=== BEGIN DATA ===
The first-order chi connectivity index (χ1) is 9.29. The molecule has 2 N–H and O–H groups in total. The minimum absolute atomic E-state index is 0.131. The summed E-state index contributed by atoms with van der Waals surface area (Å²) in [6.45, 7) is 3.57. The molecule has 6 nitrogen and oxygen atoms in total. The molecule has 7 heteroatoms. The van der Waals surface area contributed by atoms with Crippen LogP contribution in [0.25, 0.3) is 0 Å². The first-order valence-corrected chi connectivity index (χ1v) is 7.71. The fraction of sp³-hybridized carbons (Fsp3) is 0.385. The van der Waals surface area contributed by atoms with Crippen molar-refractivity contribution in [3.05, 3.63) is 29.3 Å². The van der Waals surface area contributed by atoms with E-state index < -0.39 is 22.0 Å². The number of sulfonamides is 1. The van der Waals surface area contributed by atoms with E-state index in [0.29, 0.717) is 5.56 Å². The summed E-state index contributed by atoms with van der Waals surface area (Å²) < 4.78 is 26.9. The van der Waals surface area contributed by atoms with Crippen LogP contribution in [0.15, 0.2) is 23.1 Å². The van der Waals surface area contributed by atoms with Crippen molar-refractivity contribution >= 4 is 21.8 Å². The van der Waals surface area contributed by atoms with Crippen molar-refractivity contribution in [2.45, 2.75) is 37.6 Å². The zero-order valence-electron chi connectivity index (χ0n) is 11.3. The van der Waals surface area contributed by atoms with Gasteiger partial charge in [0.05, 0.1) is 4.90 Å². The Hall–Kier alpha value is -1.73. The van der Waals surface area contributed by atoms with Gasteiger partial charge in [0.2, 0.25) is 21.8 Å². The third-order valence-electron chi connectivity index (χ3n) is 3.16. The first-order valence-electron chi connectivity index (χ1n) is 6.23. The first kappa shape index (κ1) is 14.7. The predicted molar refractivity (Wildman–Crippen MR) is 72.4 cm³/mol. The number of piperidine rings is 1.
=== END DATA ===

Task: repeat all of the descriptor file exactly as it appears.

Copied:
The first-order chi connectivity index (χ1) is 9.29. The molecule has 2 N–H and O–H groups in total. The minimum absolute atomic E-state index is 0.131. The summed E-state index contributed by atoms with van der Waals surface area (Å²) in [6.45, 7) is 3.57. The molecule has 6 nitrogen and oxygen atoms in total. The molecule has 7 heteroatoms. The van der Waals surface area contributed by atoms with Crippen LogP contribution in [0.25, 0.3) is 0 Å². The first-order valence-corrected chi connectivity index (χ1v) is 7.71. The fraction of sp³-hybridized carbons (Fsp3) is 0.385. The van der Waals surface area contributed by atoms with Crippen molar-refractivity contribution in [3.05, 3.63) is 29.3 Å². The van der Waals surface area contributed by atoms with E-state index < -0.39 is 22.0 Å². The number of sulfonamides is 1. The van der Waals surface area contributed by atoms with E-state index in [0.29, 0.717) is 5.56 Å². The summed E-state index contributed by atoms with van der Waals surface area (Å²) < 4.78 is 26.9. The van der Waals surface area contributed by atoms with Crippen LogP contribution in [0.15, 0.2) is 23.1 Å². The van der Waals surface area contributed by atoms with Crippen molar-refractivity contribution >= 4 is 21.8 Å². The van der Waals surface area contributed by atoms with Crippen molar-refractivity contribution in [2.45, 2.75) is 37.6 Å². The zero-order valence-electron chi connectivity index (χ0n) is 11.3. The van der Waals surface area contributed by atoms with Gasteiger partial charge in [0.05, 0.1) is 4.90 Å². The Hall–Kier alpha value is -1.73. The van der Waals surface area contributed by atoms with Gasteiger partial charge in [0.2, 0.25) is 21.8 Å². The third-order valence-electron chi connectivity index (χ3n) is 3.16. The first-order valence-electron chi connectivity index (χ1n) is 6.23. The first kappa shape index (κ1) is 14.7. The predicted molar refractivity (Wildman–Crippen MR) is 72.4 cm³/mol. The number of piperidine rings is 1.